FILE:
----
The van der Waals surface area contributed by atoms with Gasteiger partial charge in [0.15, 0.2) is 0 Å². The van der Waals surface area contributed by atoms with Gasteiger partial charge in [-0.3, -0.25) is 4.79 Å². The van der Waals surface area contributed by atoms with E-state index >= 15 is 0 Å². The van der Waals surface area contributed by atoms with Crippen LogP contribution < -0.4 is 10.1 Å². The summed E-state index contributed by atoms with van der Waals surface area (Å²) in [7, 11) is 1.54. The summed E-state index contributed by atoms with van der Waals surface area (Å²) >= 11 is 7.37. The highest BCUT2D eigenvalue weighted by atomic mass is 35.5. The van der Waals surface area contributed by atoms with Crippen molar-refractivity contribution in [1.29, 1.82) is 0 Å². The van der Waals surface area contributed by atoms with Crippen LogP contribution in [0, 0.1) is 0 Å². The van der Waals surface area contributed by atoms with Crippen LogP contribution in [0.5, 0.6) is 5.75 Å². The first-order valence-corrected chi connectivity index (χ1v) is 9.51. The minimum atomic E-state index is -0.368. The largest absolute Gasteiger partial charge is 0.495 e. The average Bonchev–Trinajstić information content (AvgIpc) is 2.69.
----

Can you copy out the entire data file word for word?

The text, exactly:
The van der Waals surface area contributed by atoms with Gasteiger partial charge in [0.15, 0.2) is 0 Å². The van der Waals surface area contributed by atoms with Gasteiger partial charge in [-0.3, -0.25) is 4.79 Å². The van der Waals surface area contributed by atoms with E-state index >= 15 is 0 Å². The van der Waals surface area contributed by atoms with Crippen LogP contribution < -0.4 is 10.1 Å². The summed E-state index contributed by atoms with van der Waals surface area (Å²) in [7, 11) is 1.54. The summed E-state index contributed by atoms with van der Waals surface area (Å²) >= 11 is 7.37. The highest BCUT2D eigenvalue weighted by atomic mass is 35.5. The van der Waals surface area contributed by atoms with Crippen molar-refractivity contribution in [1.29, 1.82) is 0 Å². The van der Waals surface area contributed by atoms with Crippen LogP contribution in [0, 0.1) is 0 Å². The van der Waals surface area contributed by atoms with Crippen LogP contribution in [0.5, 0.6) is 5.75 Å². The first-order valence-corrected chi connectivity index (χ1v) is 9.51. The minimum atomic E-state index is -0.368. The largest absolute Gasteiger partial charge is 0.495 e. The average Bonchev–Trinajstić information content (AvgIpc) is 2.69.